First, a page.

“I’ll tell you one of the most unique, memorable experiences of my life…” offers Thomas Spaeth, bartender at Dear Irving in Manhattan and Bar Uni in Greenpoint, Brooklyn. What follows is his true tale of seeking solitude and finding solidarity as a young twenty-something abroad.
In 2009, Thomas was living in Madrid and funding his vagabond lifestyle by teaching English. Teaching afforded summers off from work and he found himself with a lot of time on his hands to travel throughout the country. Up until this point, Thomas had never experienced traveling independent of friends or family, but wanted to experience the independence of traveling solo. After visiting a friend in Barcelona, he boarded a bus to San Sebastián; in one day of travel he fell in love with the country and decided that wanted to stay longer than his intended six months.
While in Northern Spain, Thomas decided to embark upon an ancient pilgrimage called El Camino De Santiago to grow as an individual. He bought a backpack and supplies and set out on his journey. The pilgrimage is thought to be a spiritual path leading to the Cathedral of Santiago de Compostela in Galicia. Modern pilgrims follow the ancient route directed by distinct markers and stop to sleep in hostels called albergues. Each leg of the journey is a step leading to the next hostel, all directed by the markers that became Thomas’s lifeblood. He describes walking along unmarked paths, hoping he was not lost and the relief felt upon seeing the symbol of the gold scallop shell (the modern symbol of the way).
Because he spoke Spanish, Thomas could communicate with fellow travelers and though he set out alone, he made friends along the way. When his adopted group was caught in a rainstorm, they sought shelter and came upon a charming albergue with an attached farm. Wet and weary, they were met by staff at the gate and led to a stone tavern room, where they were served fresh fruit by the warmth of a fireplace. Once settled, they were taken to the bunk house and offered rest and a warm shower.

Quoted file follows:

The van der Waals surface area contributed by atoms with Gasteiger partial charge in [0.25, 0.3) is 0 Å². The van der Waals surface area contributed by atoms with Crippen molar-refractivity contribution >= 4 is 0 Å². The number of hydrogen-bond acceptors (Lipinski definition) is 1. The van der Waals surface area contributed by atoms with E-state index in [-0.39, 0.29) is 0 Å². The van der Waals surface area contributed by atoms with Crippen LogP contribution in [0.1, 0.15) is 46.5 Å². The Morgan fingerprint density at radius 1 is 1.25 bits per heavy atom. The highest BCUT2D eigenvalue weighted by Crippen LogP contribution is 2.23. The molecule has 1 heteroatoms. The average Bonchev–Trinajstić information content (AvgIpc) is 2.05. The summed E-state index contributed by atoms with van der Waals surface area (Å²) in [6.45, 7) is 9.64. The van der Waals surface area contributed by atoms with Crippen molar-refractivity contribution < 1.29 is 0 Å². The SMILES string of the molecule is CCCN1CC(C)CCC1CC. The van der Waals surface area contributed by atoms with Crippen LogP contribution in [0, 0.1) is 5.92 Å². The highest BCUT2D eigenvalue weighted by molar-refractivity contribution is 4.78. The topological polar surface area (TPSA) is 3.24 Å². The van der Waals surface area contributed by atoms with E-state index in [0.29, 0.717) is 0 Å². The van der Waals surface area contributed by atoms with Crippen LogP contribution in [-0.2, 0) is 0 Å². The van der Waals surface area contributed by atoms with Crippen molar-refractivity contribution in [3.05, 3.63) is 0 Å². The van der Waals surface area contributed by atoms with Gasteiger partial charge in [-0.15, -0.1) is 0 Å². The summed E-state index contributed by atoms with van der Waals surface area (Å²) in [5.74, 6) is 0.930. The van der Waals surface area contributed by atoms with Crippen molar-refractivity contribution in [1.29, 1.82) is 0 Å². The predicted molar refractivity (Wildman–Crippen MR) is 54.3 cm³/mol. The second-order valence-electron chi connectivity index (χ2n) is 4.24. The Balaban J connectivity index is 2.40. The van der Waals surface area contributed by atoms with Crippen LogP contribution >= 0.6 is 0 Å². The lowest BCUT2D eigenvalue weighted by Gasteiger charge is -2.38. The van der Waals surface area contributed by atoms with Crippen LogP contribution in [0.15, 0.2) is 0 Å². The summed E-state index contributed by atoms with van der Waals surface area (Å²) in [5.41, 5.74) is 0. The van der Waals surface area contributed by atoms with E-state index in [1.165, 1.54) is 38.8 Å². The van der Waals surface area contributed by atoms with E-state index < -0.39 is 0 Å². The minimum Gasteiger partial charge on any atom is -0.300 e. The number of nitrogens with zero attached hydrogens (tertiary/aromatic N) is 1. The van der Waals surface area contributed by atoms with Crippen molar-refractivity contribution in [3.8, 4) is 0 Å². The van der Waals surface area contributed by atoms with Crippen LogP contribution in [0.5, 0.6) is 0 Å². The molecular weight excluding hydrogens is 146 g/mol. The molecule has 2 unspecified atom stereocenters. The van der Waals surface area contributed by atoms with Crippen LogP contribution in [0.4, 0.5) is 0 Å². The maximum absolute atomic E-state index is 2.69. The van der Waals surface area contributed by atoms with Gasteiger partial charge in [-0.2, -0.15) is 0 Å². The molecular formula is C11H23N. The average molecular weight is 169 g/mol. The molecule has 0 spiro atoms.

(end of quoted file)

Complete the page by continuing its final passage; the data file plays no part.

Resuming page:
When it was time for dinner, the group was led to a communal table with a full spread of food and bottles of wine. At the head of the table was a man who resembled Santa Claus, the presumed host. When the meal was complete, the man rose from the head of the table and welcomed the group in Spanish. He announced that he wanted to speak to them about the important things in life and selected Thomas to translate.
As the man spoke about humanity and the inequality in the world, he paused periodically for Thomas to share his message with the group, and Thomas recalls twelve wide-eyed faces turning in unison between the two men with each pause. Through Thomas, the host encouraged everyone to seek to understand the people of the world, and attempt to walk in each other’s shoes. “There I was delivering the words of a prophet at twenty-three years old,” he recalls.
The group eventually retreated to bed, and when they awoke, Thomas approached the man to thank him. He led Thomas upstairs to tour his own personal museum of humanity, with old photographs and cultural artifacts from places including Southeast Asia, South America and Africa – a glimpse into global citizenship. Thomas set out on a journey to find himself, and instead found the power of human connection.
All in all, the pilgrimage took thirty-four days, but the highlight remains the experience at the albergue. “Am I the same?” he ponders. He likens the encounter to a really long mushroom trip: so clear in the moment but in the end the specifics are a hazy memory. To this day, Thomas does not know the identity of the man. “It was just a stop along the way, but one day I hope our paths cross again.” As a permanent reminder, he has the scallop marker symbol tattooed on his big toe.